Additional Study: "God's forgiveness is not merely a judicial act by which He sets us free from condemnation. It is not only forgiveness for sin, but reclaiming from sin. It is the outflow of redeeming love that transforms the heart. David had the true conception of forgiveness when he prayed, 'Create in me a clean heart, O God; and renew a right spirit within me.' Psalm 51:10." (Thoughts From the Mount of Blessing, p. 114) God's forgiveness is more than declaring; it is reclaiming, transforming, and renewing. It is a clean heart created within us. This is not sanctification. It is part of forgiveness. Justification transforms at the same time that it declares. Pardon is an inward transformation.
"Having made us righteous through the imputed righteousness of Christ, God pronounces us just, and treats us as just....'Therefore being justified by faith, we have peace with God through our Lord Jesus Christ.' " (Selected Messages, vol. 1, p. 394) This statement is not in harmony with the current definition of justification in the Christian world. It says that before God pronounces us just, He makes us righteous. Justification by faith is being made righteous. Current Christian theology says that justification is being declared righteous, and making righteous comes later, in sanctification. But what we have studied tells us that justification is making us righteous inwardly as well as declaring us righteous legally.
"As the sinner, drawn by the power of Christ, approaches the uplifted cross, and prostrates himself before it, there is a new creation. A new heart is given him. He becomes a new creature in Christ Jesus....God Himself is 'the justifier of him which believeth in Jesus.' Rom. 3:26." (Christ's Object Lessons, p. 163) Justification is receiving a new heart from God, becoming a new creature. Right now there is a major attempt being made to separate the transforming power of the Holy Spirit from justification; to put transformation totally within the process of sanctification. But what we are finding in these statements is that transformation and making righteous are part of the justifying process, after which God declares us righteous. Justification is simply another name for the new birth, the new creation, the new heart.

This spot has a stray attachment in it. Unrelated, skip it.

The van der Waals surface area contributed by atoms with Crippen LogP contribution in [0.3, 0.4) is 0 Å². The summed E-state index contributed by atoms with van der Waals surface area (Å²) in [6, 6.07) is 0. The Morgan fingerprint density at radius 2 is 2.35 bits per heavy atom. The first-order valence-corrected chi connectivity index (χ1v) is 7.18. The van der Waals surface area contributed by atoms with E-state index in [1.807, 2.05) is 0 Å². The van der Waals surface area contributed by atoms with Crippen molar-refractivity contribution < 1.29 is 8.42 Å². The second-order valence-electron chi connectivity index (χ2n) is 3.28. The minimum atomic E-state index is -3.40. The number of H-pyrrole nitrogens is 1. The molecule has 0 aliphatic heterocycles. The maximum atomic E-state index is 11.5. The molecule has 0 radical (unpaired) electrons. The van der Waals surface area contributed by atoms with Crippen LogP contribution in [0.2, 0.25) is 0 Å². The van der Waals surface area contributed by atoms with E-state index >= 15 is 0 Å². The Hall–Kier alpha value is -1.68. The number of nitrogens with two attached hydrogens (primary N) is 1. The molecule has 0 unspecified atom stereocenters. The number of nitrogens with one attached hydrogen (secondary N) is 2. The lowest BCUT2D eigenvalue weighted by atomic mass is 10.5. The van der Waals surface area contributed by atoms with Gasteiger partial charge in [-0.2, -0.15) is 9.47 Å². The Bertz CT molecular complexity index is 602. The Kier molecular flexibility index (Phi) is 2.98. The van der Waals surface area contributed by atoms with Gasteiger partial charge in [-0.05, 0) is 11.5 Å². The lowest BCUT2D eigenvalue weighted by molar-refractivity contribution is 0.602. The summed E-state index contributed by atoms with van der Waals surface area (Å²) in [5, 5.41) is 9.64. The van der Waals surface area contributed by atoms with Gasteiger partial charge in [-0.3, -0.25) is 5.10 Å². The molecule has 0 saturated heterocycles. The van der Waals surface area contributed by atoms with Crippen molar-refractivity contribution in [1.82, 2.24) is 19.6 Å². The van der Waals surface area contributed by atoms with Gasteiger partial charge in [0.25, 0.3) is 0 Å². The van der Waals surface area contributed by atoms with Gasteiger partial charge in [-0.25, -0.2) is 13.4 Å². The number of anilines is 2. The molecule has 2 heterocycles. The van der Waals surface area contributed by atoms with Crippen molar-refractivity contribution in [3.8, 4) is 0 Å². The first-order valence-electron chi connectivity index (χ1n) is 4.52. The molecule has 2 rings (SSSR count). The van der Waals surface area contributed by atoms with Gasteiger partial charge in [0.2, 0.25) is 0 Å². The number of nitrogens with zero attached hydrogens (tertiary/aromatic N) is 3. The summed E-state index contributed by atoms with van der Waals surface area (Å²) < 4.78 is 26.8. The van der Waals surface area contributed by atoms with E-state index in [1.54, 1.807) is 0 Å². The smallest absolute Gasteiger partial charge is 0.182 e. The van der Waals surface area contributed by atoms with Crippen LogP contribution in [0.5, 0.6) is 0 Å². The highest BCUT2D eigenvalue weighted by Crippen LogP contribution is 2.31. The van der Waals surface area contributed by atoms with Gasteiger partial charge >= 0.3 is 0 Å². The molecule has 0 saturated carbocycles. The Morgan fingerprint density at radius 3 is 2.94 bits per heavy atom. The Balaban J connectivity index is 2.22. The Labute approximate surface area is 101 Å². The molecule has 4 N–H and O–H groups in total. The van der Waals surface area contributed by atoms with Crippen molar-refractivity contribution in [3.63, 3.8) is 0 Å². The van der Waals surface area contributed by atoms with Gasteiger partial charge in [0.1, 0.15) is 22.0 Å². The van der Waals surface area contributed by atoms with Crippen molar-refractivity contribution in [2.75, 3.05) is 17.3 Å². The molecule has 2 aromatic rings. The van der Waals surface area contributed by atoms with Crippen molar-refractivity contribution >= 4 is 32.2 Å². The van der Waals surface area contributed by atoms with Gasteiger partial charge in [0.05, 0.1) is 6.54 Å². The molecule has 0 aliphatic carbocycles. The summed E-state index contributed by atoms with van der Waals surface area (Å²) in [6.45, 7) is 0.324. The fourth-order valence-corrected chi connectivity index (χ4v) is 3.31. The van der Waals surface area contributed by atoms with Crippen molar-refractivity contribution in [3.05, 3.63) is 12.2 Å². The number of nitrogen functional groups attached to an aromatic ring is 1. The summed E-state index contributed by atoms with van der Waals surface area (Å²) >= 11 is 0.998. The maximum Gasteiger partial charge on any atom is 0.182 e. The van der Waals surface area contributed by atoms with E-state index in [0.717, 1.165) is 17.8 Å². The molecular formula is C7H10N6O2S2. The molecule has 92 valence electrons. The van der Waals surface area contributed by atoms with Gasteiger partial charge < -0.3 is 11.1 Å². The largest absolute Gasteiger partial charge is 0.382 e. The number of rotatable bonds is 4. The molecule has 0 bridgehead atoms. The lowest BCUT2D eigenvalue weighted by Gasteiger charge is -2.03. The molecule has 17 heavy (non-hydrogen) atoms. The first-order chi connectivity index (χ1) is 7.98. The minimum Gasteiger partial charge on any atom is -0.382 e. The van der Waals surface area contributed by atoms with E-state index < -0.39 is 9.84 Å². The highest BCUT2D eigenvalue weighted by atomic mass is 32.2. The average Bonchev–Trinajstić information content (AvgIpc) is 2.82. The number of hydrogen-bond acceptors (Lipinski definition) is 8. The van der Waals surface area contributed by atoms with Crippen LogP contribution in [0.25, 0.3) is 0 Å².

"By receiving His imputed righteousness, through the transforming power of the Holy Spirit, we become like Him." (SDA Bible Commentary, vol. 6, p. 1098) Notice that imputed righteousness comes through the transforming power of the Holy Spirit. Some today want to say that we are justified by Christ and sanctified by the Holy Spirit. Nowhere does inspiration support this separation of the work of Christ and the Holy Spirit. Both are involved in justification and sanctification. It is clear that imputed means more than accounting and crediting. "To be pardoned in the way that Christ pardons is not only to be forgiven, but to be renewed in the spirit of our mind. The Lord says, 'A new heart will I give unto thee.' The image of Christ is to be stamped upon the very mind, heart, and soul." (Review and Herald, August 19, 1890)
Conclusion: The first part of justification is to be pardoned--forgiven--of my sins. The second part of justification is to be transformed in the new birth experience. Justification is both declarative and experiential. The current popular understanding of justification is that it is the first part only. The second part--new birth--is said to be part of sanctification. This means that we can be justified and saved before the new birth happens. This means that even if the new birth experience is not changing my life from the inside out, I am still justified and saved. This unbiblical separation between declaring righteous and making righteous is doing more than any other teaching to allow Christians to tolerate sin in their lives, since they believe that they are justified even when open, unforgiven sin is active in their lives.
The reality is that we are dealing with two different gospels here, both competing for our allegiance. Satan's counterfeit of the gospel is no less real and destructive than his counterfeit of God's day of worship. We need to be very sure that we know from our own study and experience what the gospel really is, so that we can say with Paul, "For I am not ashamed of the gospel of Christ: for it is the power of God unto salvation to every one that believeth." Romans 1:16.